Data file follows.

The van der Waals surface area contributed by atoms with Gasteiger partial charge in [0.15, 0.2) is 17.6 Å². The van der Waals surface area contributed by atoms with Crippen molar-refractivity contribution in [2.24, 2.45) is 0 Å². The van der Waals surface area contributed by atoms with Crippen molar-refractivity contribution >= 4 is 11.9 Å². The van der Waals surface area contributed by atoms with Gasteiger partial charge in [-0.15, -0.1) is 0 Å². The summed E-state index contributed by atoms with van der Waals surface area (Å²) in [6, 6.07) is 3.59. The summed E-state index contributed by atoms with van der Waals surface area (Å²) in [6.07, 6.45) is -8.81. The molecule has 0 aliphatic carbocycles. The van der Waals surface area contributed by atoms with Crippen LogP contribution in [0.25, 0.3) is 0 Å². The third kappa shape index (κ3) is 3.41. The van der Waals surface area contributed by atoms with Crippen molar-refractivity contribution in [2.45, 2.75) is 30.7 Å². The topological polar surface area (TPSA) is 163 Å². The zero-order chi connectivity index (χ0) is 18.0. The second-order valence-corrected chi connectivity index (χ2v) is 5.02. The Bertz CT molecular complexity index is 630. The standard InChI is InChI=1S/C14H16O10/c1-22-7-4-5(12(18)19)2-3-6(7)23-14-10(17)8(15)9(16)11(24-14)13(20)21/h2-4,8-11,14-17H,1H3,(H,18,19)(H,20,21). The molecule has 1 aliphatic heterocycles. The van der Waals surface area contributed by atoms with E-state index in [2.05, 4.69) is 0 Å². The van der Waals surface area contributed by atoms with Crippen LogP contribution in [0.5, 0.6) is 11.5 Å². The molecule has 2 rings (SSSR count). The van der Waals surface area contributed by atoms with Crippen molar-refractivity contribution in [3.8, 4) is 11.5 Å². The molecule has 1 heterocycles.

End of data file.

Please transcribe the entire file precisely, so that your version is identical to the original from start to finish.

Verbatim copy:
The van der Waals surface area contributed by atoms with Gasteiger partial charge in [0.15, 0.2) is 17.6 Å². The van der Waals surface area contributed by atoms with Crippen molar-refractivity contribution in [2.24, 2.45) is 0 Å². The van der Waals surface area contributed by atoms with Crippen molar-refractivity contribution >= 4 is 11.9 Å². The van der Waals surface area contributed by atoms with Gasteiger partial charge in [-0.15, -0.1) is 0 Å². The summed E-state index contributed by atoms with van der Waals surface area (Å²) in [6, 6.07) is 3.59. The summed E-state index contributed by atoms with van der Waals surface area (Å²) in [6.07, 6.45) is -8.81. The molecule has 0 aliphatic carbocycles. The van der Waals surface area contributed by atoms with Crippen LogP contribution in [0.25, 0.3) is 0 Å². The third kappa shape index (κ3) is 3.41. The van der Waals surface area contributed by atoms with Crippen molar-refractivity contribution in [2.45, 2.75) is 30.7 Å². The topological polar surface area (TPSA) is 163 Å². The zero-order chi connectivity index (χ0) is 18.0. The second-order valence-corrected chi connectivity index (χ2v) is 5.02. The Bertz CT molecular complexity index is 630. The standard InChI is InChI=1S/C14H16O10/c1-22-7-4-5(12(18)19)2-3-6(7)23-14-10(17)8(15)9(16)11(24-14)13(20)21/h2-4,8-11,14-17H,1H3,(H,18,19)(H,20,21). The molecule has 1 aliphatic heterocycles. The van der Waals surface area contributed by atoms with E-state index in [2.05, 4.69) is 0 Å². The van der Waals surface area contributed by atoms with Crippen LogP contribution in [0.5, 0.6) is 11.5 Å². The molecule has 2 rings (SSSR count). The van der Waals surface area contributed by atoms with Crippen molar-refractivity contribution in [3.8, 4) is 11.5 Å². The molecule has 1 heterocycles.